A recent Southpaw webinar looked at brand building. WARC’s Brian Carruthers listened in and was struck by the discussion around culture.
When talk turns to brand building, the focus tends to be on the technical side. Thanks to the work of Les Binet and Peter Field, everyone ought to know by now about the 60:40 adspend ratio of brand building to activation.
Likewise, there’s plenty of evidence for the importance of emotions in creating advertising that engages consumers, while neuroscience gets things down to a fine art in terms of how best to achieve long-term memory encoding.
We tend to hear less about those aspects of brand building that aren’t so readily measured. How do you take the temperature of company culture for example? But without a culture that buys into the whole idea of brand building, chances are you’re not going to get too far, according to Southpaw Strategy Director Niki Macartney.
“I think company culture is absolutely imperative,” she stated during a recent webinar run by the Southpaw agency. “I don’t believe that it is possible to achieve long-term brand growth unless a company from top to bottom fully embraces it and champions it.”
More than lip service is needed then. “I think it needs to almost be hardwired or soldered into your brand’s or your company’s values,” she said. “Just like you might have entrepreneurial spirit or fairness, long termism – or words to that effect – should be hardwired into what you do.”
The benefits of that become fully evident in times like these, Macartney argued. “Then it anchors things, so when panic happens and the lure for the toilet rolls happens, you’re rooted to what you know and you believe is right for that business.”
And that attitude has to come from the top, as she’s seen first-hand when working with clients where leaders have been able to communicate a shared vision of what the brand is. “They have a collective understanding of what good looks like, they have got the metrics to support it, and they ensure that the staff have got the skills and the training. You see that that leads to a brand-first approach, not tactics first, and I think the impact is significant.”
But in today’s data-driven world, it’s not always easy to prove the value of brand building, or at least not in the time scales often afforded, which means there’s a “certain amount of trust and belief” involved, Macartney admitted. That doesn’t have to be a problem though – build that into the culture as well “and stick to it – consistency is so important. Keep calm and keep doing it. These are all important attitudes that help to build that culture.”
As well as creating an internal company culture that’s conducive to the idea of brand building, brands need to reflect the wider societal culture in their advertising. In his book Lemon, Orlando Wood of System1 discusses how the digital revolution has subtly changed society, culture and the arts, with a consequent impact on advertising. Essentially, his argument, presented to the webinar, is that, in part because of digital, we’re living in times when the left side of the brain – which is goal oriented in its attention, sees things in binary terms, likes to compartmentalise – is dominant.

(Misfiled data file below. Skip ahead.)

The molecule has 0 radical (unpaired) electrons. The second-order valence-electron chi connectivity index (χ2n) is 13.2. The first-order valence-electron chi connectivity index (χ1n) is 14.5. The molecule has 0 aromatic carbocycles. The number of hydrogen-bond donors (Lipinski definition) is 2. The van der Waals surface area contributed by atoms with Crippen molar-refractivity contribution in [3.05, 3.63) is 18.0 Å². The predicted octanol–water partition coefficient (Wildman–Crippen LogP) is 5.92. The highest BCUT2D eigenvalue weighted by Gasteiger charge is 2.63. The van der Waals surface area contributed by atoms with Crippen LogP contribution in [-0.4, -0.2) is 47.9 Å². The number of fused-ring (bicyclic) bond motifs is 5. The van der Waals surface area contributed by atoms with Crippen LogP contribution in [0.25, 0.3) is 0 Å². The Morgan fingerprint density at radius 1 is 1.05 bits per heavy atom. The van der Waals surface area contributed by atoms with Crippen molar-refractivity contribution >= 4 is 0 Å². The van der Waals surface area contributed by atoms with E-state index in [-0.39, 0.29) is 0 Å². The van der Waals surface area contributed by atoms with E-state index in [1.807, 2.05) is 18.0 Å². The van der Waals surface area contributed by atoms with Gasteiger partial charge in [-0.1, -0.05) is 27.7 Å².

He sees this mirrored in current advertising: “an increasing emphasis on the word … you see abstracted bits of things, just the hands or something else.”
But if advertising is about gaining consumers’ attention, he pointed out that of the five types of attention that psychologists broadly agree on, “four are dealt with principally by the right brain”. That’s the side open to novelty, able to see things on multiple levels and understand humour and metaphor, the side that’s interested in people and “understands expressions, gestures, intonation, prosody”.
Wood’s call is to get back to advertising that builds brands with people or characters telling emotionally engaging stories. And, he added, “you can show that emotional response to work has a bearing on market share changes in the following year.” That’s the long-term assessment that’s been missing, he argued.
WARC Advisory’s Imaad Ahmed, speaking on the same webinar, highlighted the Creative Effectiveness Ladder, a tool developed by WARC and Cannes Lions, which charts the six main types of marketing effects that creative marketing produces, starting from an “influential idea” all the way up to an “enduring icon” – the acme of long-term brand building and sales growth.
Ahmed also noted that internal cultures are being shaken up by the impact of COVID-19 and recession. Marketing budgets are being cut, but not all categories are equally affected. “Where you’re in a sector that is facing severe budgetary restrictions, you may have to think like a startup,” he suggested.
“Startups have to build demand and supply from scratch at the same time – and that’s effectively what’s happened for some brands which have experienced both a demand and supply side shock. Startups do lead more heavily on the activation side than the brand building side,” he acknowledged. But he added that the marketing budget is just one of the levers available to marketers. “There are other things that that you can do to maintain visibility, whether that’s prioritizing satisfaction in terms of customer experience – because people remember brands that looked after them during tough times – or utilising your owned assets.
How can you use packaging or social or your website as communication platforms in a different way to how you may have considered them before?” Partnerships and PR are also options that may be more important when budget is limited. (For more on this, read The WARC Guide to Marketing in the COVID-19 recession.)